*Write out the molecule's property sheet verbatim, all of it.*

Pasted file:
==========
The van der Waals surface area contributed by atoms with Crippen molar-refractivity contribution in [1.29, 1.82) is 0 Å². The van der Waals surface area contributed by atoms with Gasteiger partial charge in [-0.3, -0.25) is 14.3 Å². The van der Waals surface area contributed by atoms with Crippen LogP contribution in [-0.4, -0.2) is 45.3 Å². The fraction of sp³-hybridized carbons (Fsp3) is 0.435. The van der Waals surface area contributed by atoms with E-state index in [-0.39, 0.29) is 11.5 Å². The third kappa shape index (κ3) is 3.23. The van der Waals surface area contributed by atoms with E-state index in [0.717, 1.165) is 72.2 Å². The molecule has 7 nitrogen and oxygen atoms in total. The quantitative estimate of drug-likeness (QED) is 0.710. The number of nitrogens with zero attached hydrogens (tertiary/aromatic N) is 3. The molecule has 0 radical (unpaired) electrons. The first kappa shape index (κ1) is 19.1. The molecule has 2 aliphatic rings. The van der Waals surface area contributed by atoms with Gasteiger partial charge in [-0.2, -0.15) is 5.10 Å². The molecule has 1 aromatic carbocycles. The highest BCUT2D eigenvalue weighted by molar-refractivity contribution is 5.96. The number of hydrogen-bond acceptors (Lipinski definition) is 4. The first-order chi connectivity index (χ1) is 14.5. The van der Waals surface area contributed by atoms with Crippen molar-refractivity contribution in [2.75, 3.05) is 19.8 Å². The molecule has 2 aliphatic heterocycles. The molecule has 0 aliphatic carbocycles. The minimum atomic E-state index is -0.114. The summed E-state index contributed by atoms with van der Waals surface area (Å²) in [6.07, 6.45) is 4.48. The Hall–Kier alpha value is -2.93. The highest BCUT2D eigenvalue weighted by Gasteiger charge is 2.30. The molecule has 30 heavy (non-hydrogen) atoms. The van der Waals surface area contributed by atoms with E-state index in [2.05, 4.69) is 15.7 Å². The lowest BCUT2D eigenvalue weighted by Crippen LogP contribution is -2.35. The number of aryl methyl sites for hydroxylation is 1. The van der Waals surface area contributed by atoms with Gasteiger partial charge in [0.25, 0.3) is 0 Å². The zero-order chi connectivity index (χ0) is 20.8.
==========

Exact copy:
The van der Waals surface area contributed by atoms with Crippen molar-refractivity contribution in [1.29, 1.82) is 0 Å². The van der Waals surface area contributed by atoms with Gasteiger partial charge in [-0.3, -0.25) is 14.3 Å². The van der Waals surface area contributed by atoms with Crippen LogP contribution in [-0.4, -0.2) is 45.3 Å². The fraction of sp³-hybridized carbons (Fsp3) is 0.435. The van der Waals surface area contributed by atoms with E-state index in [-0.39, 0.29) is 11.5 Å². The third kappa shape index (κ3) is 3.23. The van der Waals surface area contributed by atoms with E-state index in [0.717, 1.165) is 72.2 Å². The molecule has 7 nitrogen and oxygen atoms in total. The quantitative estimate of drug-likeness (QED) is 0.710. The number of nitrogens with zero attached hydrogens (tertiary/aromatic N) is 3. The molecule has 0 radical (unpaired) electrons. The first kappa shape index (κ1) is 19.1. The molecule has 2 aliphatic rings. The van der Waals surface area contributed by atoms with Gasteiger partial charge in [-0.2, -0.15) is 5.10 Å². The molecule has 1 aromatic carbocycles. The highest BCUT2D eigenvalue weighted by molar-refractivity contribution is 5.96. The number of hydrogen-bond acceptors (Lipinski definition) is 4. The first-order chi connectivity index (χ1) is 14.5. The van der Waals surface area contributed by atoms with Crippen molar-refractivity contribution in [2.75, 3.05) is 19.8 Å². The molecule has 2 aliphatic heterocycles. The molecule has 0 aliphatic carbocycles. The minimum atomic E-state index is -0.114. The summed E-state index contributed by atoms with van der Waals surface area (Å²) in [6.07, 6.45) is 4.48. The Hall–Kier alpha value is -2.93. The highest BCUT2D eigenvalue weighted by Gasteiger charge is 2.30. The molecule has 30 heavy (non-hydrogen) atoms. The van der Waals surface area contributed by atoms with E-state index in [2.05, 4.69) is 15.7 Å². The lowest BCUT2D eigenvalue weighted by Crippen LogP contribution is -2.35. The number of aryl methyl sites for hydroxylation is 1. The van der Waals surface area contributed by atoms with Gasteiger partial charge in [0.25, 0.3) is 0 Å². The zero-order chi connectivity index (χ0) is 20.8.